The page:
The new Unit has also led to the indictment of a man who posed as an attorney and pretended to have the authority to sell a property. The scammed person paid him $37,500 as a security deposit to hold the property. Unfortunately, he was not an attorney and had no authority to sell the property. Another case involves a woman who forged a deed, transferred a property to herself and filed the deed. She also forged a Power of Attorney and a signature card and used the documents to steal over $25,000.
In March, Schumer secured funding for the establishment of a Mortgage Fraud and Real Estate Crimes Unit at the Brooklyn DA’s office through the 2009 Omnibus Appropriations Act. Over the past several years, the Kings County District Attorney’s Office had been flooded with referrals of mortgage and deed fraud cases from local politicians, homeowner advocacy groups, attorneys, state agencies, and individual homeowners. While several investigations and prosecutions were undertaken, much of the increasing work load was referred elsewhere, making the system extremely unorganized and confusing. The Brooklyn DA’s office did not handle many of the cases due to lack of investigative and prosecutorial resources. Victims of mortgage fraud were generally referred to civil court to battle the scams because many groups believe this will allow victims to resolve their individual situations. Unfortunately, not enough headway had been made to combat the huge mortgage scam crisis that was taking over Brooklyn and New York City.
Missing from the DA’s office was a dedicated prosecutorial unit. Increased prosecution of housing frauds is a necessary weapon in the arsenal of government programs to end the crisis currently manifesting itself in the foreclosure wave. Prosecutions can result in jail sentences for the offenders and restitution for the victims, which are currently very rare. The majority of housing fraud cases involve some degree of criminal conduct, such as theft of a home through a forged deed, a foreclosure rescue scam where a victim unwittingly signs over ownership of the house, falsification of borrower assets by a mortgage broker, or falsification of an appraisal report in order to close a loan that the borrower cannot actually afford. But uncovering the evidence of criminality requires investigative resources that are currently not readily available to victims. The Mortgage Fraud and Real Estate Crimes Unit in the Kings County DA’s Office’s Rackets Division was needed to address the problem.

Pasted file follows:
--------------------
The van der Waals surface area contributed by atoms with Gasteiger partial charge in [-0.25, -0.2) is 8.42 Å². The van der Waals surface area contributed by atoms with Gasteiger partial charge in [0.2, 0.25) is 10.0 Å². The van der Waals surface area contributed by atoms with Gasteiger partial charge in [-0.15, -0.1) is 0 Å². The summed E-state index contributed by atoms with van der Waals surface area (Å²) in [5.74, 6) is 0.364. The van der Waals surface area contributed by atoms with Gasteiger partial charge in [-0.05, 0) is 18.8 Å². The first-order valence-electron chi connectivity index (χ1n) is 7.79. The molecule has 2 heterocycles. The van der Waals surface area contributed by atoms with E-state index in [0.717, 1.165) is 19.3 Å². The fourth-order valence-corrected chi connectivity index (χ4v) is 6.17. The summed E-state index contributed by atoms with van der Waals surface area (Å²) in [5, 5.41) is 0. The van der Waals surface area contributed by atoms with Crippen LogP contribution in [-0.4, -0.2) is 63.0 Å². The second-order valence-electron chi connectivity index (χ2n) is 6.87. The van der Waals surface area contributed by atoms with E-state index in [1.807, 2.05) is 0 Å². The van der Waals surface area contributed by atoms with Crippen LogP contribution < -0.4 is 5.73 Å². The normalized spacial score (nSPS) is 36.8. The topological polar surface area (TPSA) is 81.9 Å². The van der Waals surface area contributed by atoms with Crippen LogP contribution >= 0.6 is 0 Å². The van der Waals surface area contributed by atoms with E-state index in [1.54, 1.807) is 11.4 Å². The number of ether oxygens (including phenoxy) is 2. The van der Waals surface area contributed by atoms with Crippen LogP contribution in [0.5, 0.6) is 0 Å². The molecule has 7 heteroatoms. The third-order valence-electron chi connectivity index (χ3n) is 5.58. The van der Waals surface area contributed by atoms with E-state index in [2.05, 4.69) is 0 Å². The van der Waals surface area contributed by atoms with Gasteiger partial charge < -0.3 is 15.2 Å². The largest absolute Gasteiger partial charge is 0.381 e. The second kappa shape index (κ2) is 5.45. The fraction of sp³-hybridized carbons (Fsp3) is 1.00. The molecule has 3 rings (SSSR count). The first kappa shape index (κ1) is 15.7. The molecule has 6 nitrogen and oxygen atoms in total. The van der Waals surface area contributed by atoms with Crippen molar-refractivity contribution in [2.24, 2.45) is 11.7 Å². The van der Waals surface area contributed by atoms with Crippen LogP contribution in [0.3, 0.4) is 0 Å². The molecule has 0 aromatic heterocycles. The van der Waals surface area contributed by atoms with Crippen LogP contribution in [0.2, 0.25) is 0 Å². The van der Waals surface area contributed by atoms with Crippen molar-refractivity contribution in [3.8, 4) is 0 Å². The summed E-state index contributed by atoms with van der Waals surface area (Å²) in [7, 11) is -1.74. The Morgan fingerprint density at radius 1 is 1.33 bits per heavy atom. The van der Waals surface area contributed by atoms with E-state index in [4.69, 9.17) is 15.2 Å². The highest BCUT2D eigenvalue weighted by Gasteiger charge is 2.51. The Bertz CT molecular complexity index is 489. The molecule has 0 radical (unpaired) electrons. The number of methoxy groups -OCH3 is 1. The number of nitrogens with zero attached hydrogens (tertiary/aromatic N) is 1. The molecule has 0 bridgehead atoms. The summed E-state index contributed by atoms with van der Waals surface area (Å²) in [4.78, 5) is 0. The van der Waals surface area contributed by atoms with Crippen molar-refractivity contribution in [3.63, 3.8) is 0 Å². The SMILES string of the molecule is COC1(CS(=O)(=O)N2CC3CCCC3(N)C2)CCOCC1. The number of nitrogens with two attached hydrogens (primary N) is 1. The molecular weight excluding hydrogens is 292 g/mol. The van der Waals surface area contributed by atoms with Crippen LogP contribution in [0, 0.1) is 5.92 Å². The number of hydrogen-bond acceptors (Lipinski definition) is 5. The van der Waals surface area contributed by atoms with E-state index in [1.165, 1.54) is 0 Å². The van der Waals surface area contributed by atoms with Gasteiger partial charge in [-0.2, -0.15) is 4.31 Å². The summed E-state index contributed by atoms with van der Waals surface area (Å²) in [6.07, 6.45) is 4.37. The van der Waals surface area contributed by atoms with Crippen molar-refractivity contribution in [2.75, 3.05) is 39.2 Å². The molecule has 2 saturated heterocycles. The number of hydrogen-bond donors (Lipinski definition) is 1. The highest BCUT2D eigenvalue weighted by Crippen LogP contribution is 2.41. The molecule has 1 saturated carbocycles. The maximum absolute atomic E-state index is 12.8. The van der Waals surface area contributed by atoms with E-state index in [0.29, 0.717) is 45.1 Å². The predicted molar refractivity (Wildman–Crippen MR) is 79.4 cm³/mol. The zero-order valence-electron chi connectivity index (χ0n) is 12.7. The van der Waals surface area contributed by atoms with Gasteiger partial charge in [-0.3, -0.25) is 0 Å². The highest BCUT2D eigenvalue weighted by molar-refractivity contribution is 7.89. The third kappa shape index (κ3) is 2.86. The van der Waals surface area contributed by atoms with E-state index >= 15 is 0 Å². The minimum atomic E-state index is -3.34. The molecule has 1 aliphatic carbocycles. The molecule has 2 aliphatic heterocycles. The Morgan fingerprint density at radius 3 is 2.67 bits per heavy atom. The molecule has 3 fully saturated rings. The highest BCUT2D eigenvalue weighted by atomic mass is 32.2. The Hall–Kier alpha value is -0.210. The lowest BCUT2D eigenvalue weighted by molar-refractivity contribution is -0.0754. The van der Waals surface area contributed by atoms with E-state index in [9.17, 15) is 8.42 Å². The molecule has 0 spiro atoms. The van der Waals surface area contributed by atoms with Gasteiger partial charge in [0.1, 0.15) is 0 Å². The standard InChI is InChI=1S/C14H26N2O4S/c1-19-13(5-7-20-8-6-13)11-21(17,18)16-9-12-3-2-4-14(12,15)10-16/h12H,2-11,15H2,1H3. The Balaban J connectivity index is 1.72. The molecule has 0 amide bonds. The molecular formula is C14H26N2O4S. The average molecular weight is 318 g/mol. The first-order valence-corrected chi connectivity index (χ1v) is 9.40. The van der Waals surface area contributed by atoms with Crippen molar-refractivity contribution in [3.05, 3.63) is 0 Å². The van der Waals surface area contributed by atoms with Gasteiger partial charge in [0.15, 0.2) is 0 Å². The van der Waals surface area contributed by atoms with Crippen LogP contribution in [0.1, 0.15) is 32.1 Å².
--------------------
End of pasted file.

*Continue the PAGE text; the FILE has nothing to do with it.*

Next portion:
After the establishment of the Brooklyn Mortgage Fraud and Real Estate Crimes Unit, Schumer recognized that the housing scam epidemic reached far beyond the borders of Brooklyn and was joined by all five New York City District Attorney’s in April to unveil his Fighting Real Estate Fraud Act of 2009 that would create elite mortgage fraud units in District Attorney’s offices across the country.
The Fighting Real Estate Fraud Act of 2009 establishes a competitive grant program in the Department of Justice for local District Attorney’s offices to fight real estate fraud. Under this bill, real estate fraud includes crimes involving misrepresentations and forgeries to general applications, tax returns, and financial statements, appraisals and valuations, verifications of deposit and employment, escrow and closing documents, and credit reports. The Attorney General is authorized to make grants on a competitive basis through the Bureau of Justice Assistance to DA’s offices to develop units solely dedicated to the investigation and prosecution real estate fraud. The bill authorizes $100 million in grants for FY2010 and each year through FY2013. These grants will be used for hiring specialized staff to offices in need of specialized resources to combat scams.
Schumer added, “The recent foreclosure and refinancing crisis, following a sharp increase in home values created a perfect storm for these housing scammers to swoop in and fleece homeowners. Thankfully, we now have the Mortgage Fraud and Real Estate Crimes Unit so these criminals will be stopped.”